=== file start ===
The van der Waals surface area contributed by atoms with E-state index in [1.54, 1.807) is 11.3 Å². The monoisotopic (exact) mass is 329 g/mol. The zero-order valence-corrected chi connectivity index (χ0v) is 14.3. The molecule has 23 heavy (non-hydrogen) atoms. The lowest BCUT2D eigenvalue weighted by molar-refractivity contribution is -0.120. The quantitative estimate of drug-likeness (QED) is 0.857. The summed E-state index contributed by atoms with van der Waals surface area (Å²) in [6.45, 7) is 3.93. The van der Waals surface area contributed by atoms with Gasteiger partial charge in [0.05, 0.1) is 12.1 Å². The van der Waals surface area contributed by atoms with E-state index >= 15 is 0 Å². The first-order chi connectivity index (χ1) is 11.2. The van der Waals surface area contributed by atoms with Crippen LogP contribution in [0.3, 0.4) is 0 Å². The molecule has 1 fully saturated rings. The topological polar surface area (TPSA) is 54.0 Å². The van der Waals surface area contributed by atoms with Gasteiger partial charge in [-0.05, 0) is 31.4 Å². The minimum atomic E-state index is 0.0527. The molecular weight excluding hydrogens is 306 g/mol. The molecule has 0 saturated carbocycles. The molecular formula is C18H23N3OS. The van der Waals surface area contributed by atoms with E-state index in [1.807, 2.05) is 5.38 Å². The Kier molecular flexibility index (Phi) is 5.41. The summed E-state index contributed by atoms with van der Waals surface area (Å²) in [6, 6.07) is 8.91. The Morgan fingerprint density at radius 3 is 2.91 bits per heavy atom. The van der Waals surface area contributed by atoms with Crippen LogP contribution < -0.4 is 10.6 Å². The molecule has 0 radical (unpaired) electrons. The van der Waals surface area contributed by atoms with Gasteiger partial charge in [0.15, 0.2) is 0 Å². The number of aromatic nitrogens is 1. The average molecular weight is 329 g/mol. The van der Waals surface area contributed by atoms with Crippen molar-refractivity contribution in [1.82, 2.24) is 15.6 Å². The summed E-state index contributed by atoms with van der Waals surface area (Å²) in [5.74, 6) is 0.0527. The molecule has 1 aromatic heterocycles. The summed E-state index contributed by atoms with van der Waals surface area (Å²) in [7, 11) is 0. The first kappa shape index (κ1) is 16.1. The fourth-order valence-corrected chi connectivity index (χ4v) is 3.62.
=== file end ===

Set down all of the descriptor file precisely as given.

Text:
The van der Waals surface area contributed by atoms with E-state index in [1.54, 1.807) is 11.3 Å². The monoisotopic (exact) mass is 329 g/mol. The zero-order valence-corrected chi connectivity index (χ0v) is 14.3. The molecule has 23 heavy (non-hydrogen) atoms. The lowest BCUT2D eigenvalue weighted by molar-refractivity contribution is -0.120. The quantitative estimate of drug-likeness (QED) is 0.857. The summed E-state index contributed by atoms with van der Waals surface area (Å²) in [6.45, 7) is 3.93. The van der Waals surface area contributed by atoms with Gasteiger partial charge in [0.05, 0.1) is 12.1 Å². The van der Waals surface area contributed by atoms with E-state index >= 15 is 0 Å². The first-order chi connectivity index (χ1) is 11.2. The van der Waals surface area contributed by atoms with Crippen LogP contribution in [0.3, 0.4) is 0 Å². The molecule has 1 fully saturated rings. The topological polar surface area (TPSA) is 54.0 Å². The van der Waals surface area contributed by atoms with Gasteiger partial charge in [-0.05, 0) is 31.4 Å². The minimum atomic E-state index is 0.0527. The molecular weight excluding hydrogens is 306 g/mol. The molecule has 0 saturated carbocycles. The molecular formula is C18H23N3OS. The van der Waals surface area contributed by atoms with E-state index in [1.807, 2.05) is 5.38 Å². The Kier molecular flexibility index (Phi) is 5.41. The summed E-state index contributed by atoms with van der Waals surface area (Å²) in [6, 6.07) is 8.91. The Morgan fingerprint density at radius 3 is 2.91 bits per heavy atom. The van der Waals surface area contributed by atoms with Crippen LogP contribution < -0.4 is 10.6 Å². The molecule has 0 radical (unpaired) electrons. The van der Waals surface area contributed by atoms with Gasteiger partial charge in [0.15, 0.2) is 0 Å². The number of aromatic nitrogens is 1. The average molecular weight is 329 g/mol. The van der Waals surface area contributed by atoms with Crippen molar-refractivity contribution in [1.82, 2.24) is 15.6 Å². The summed E-state index contributed by atoms with van der Waals surface area (Å²) in [5.74, 6) is 0.0527. The molecule has 1 aromatic heterocycles. The summed E-state index contributed by atoms with van der Waals surface area (Å²) in [7, 11) is 0. The first kappa shape index (κ1) is 16.1. The fourth-order valence-corrected chi connectivity index (χ4v) is 3.62.